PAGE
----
Sen Durbin to hold hearing on school-to-prison pipeline
UPDATE: The deadline for submitting testimony has been extended to Wednesday, December 19, 2012 at 5:00PM. Statements should be emailed to Stephanie Trifone at Stephanie_Trifone@Judiciary-dem.Senate.gov as soon as possible, please also cc Scott Roberts, SRoberts@advancementproject.org
Here’s the testimony I submitted, which focused on high-stakes testing/retention and inappropriate charter school discipline policies (a la Noble).
PURE’s recommendations included the following:
❖ End wholesale retention of students. Retention has been shown by decades of research to increase the drop out rate. Retention should be used only when parents and the school agree that it is in the best interest of that individual child. Other options include developing individualized education plans for at-risk students and creating student portfolios to get a better understanding of the student’s strengths and weaknesses.
❖ Hold an extensive, public review of enrollment, discipline, and other policies to minimize the potential for schools to push students out and maximize the opportunities for student support and cooperative problem solving.
❖ Increase both the number and the effectiveness of high school counselors through adding positions, training, and clear communication to students and parents about what to expect from the counselors. Make sure that all students and their families receive extensive, ongoing information about college and other further educational opportunities.
❖ Require every high school, with the Local School Council, to create a plan for increased parent outreach and participation. This should include offering parents workshops on their rights and on proper high school policies, opportunities to volunteer and observe in their children’s classrooms, and clear information about the school curriculum and programs.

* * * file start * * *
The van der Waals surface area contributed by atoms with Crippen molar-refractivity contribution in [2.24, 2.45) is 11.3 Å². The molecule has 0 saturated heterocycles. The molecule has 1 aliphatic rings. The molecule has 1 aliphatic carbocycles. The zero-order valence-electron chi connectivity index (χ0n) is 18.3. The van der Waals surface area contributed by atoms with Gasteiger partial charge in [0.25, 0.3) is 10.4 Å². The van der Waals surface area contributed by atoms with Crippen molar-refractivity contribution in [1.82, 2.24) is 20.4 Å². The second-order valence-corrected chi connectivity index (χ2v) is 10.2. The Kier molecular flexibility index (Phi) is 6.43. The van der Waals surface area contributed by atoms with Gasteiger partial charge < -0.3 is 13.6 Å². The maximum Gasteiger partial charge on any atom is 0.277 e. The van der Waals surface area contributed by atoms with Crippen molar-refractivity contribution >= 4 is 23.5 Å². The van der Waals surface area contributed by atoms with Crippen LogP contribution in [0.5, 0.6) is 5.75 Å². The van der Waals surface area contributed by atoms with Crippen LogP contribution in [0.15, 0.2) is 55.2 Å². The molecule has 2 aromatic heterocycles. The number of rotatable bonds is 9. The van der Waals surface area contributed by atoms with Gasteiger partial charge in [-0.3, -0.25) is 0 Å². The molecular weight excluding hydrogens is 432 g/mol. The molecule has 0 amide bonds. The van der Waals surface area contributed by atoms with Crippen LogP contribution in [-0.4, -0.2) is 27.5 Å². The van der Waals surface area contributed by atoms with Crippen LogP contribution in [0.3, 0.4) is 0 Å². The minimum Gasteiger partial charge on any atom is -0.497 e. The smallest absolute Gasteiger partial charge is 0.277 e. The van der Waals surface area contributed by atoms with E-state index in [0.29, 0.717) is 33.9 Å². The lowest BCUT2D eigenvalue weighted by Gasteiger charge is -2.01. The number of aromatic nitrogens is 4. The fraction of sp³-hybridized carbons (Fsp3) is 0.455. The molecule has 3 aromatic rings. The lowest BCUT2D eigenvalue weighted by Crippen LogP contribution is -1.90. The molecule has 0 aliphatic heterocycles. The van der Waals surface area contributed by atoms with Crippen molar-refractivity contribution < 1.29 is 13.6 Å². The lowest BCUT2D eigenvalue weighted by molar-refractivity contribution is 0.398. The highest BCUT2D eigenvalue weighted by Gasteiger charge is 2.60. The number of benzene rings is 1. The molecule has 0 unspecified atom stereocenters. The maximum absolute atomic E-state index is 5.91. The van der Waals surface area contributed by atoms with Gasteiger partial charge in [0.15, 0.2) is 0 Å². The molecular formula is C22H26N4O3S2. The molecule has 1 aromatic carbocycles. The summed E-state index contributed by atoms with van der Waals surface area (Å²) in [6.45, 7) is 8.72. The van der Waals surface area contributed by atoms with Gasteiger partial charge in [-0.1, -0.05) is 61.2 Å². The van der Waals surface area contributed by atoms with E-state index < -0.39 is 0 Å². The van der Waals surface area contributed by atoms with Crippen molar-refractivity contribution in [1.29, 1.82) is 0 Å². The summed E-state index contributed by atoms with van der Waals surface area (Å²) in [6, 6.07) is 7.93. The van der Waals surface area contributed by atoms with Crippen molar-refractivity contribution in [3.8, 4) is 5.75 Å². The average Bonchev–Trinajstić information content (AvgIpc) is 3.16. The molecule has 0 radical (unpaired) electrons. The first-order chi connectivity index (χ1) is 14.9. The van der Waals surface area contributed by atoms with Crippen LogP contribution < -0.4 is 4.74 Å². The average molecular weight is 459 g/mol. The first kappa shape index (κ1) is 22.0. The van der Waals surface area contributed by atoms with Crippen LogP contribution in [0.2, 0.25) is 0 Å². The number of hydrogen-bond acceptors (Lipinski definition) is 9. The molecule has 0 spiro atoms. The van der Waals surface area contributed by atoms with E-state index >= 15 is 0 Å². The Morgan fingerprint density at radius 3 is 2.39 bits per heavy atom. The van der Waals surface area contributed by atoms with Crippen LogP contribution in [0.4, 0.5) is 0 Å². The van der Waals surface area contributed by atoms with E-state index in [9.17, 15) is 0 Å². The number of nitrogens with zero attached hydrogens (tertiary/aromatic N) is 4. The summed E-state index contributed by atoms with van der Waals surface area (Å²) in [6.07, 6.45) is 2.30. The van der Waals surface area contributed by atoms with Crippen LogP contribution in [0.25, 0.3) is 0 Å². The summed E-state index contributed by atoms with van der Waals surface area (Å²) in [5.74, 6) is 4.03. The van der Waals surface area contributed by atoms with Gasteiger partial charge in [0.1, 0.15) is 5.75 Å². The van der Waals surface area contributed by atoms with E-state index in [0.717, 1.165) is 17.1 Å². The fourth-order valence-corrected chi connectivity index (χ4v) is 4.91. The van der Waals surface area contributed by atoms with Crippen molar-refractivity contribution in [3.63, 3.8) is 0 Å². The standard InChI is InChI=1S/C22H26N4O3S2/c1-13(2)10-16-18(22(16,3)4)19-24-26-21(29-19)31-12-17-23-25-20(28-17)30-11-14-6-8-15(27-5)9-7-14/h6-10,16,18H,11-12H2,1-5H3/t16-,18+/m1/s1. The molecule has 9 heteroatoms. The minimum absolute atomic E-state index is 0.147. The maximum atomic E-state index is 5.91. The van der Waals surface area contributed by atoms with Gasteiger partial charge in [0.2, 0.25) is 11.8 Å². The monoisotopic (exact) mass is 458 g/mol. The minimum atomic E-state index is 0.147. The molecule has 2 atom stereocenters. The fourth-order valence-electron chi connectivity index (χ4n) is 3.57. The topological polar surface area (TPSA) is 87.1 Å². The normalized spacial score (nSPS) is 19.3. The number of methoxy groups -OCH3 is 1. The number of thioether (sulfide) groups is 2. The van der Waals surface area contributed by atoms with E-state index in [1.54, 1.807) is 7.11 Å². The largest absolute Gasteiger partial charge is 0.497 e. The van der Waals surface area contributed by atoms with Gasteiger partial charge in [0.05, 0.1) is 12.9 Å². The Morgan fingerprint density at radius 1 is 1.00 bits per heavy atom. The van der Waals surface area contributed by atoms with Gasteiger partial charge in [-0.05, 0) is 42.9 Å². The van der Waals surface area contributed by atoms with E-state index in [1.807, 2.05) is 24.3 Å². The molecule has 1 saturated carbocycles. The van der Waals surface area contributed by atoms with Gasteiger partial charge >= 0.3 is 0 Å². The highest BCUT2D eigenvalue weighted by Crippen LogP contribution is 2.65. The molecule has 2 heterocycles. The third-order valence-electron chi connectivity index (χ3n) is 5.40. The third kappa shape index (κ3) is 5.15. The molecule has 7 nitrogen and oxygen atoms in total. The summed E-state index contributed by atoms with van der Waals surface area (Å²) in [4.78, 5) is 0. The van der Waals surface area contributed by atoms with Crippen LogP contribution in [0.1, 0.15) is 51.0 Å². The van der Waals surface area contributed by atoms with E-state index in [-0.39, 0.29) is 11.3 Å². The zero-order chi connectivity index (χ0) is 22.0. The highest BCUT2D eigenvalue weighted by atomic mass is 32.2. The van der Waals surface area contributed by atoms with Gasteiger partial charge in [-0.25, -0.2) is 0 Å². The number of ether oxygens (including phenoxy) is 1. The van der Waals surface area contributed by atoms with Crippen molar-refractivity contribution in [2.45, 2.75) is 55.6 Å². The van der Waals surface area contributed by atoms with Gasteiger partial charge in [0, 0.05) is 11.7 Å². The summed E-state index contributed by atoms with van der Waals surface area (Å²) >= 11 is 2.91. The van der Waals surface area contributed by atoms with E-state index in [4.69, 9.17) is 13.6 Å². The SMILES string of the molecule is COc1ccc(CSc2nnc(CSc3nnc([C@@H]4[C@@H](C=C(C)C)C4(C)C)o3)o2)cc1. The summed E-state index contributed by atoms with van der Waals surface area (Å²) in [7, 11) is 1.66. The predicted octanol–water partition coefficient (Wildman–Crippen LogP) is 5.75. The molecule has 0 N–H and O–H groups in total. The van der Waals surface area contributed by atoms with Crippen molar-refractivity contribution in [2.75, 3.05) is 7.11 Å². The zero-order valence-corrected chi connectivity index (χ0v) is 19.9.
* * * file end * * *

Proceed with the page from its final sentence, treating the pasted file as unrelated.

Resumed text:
From Dignity in Schools:
Ending the School to Prison Pipeline
Hearing before the Senate Judiciary Subcommittee on the Constitution, Civil Rights, and Human Rights
For the first time ever, Congress is holding a hearing on the School to Prison Pipeline (12/12/12, 2pm et at the Dirksen Senate Office Building in Washington, DC). If you are anywhere near DC, please help pack the room. If you are not, please make your voice heard! Feel free to use this form, developed by the Dignity in Schools Campaign, as a template for a written statement.
If you have any questions, please email Matt Cregor at firstname.lastname@example.org.
To submit your statement, please send it to Stephanie_Trifone@Judiciary-dem.Senate.gov.
Please send a copy to Matt as well for the DSC website: email@example.com
Instructions from the Senate on Written Testimony:
Statements for the Record: Chairman Durbin invites advocates, students, educators, experts, and other stakeholders to submit written testimony to be included in the hearing record. These statements help educate Committee members about the issue and are very important to demonstrating community interest. Statements should be less than 10 pages, and should be emailed to Stephanie Trifone at Stephanie_Trifone@Judiciary-dem.Senate.govas early as possible, but no later than Monday, December 10, 2012 at 5:00 p.m.
Suggested Questions (drafted by DSC):
Name: ____________________ City and State: _______________________________
Organization (optional): ___________________________________________________
- How have you experienced the school-to-prison pipeline and/or school pushout? What does school discipline look like in your school/your child’s school? Is your school a charter or traditional public school? What sort of things are students suspended, expelled, or arrested for? If you are a parent or a teacher, in what ways is school discipline different now than when you were a student?
- How has the school-to-prison pipeline impacted you, your family, and your community? What message does suspension or arrest send to students?
- What are you doing to end the school-to-prison pipeline in your community? What positive solutions can be used to stop school pushout? What can be done at the federal level to support this?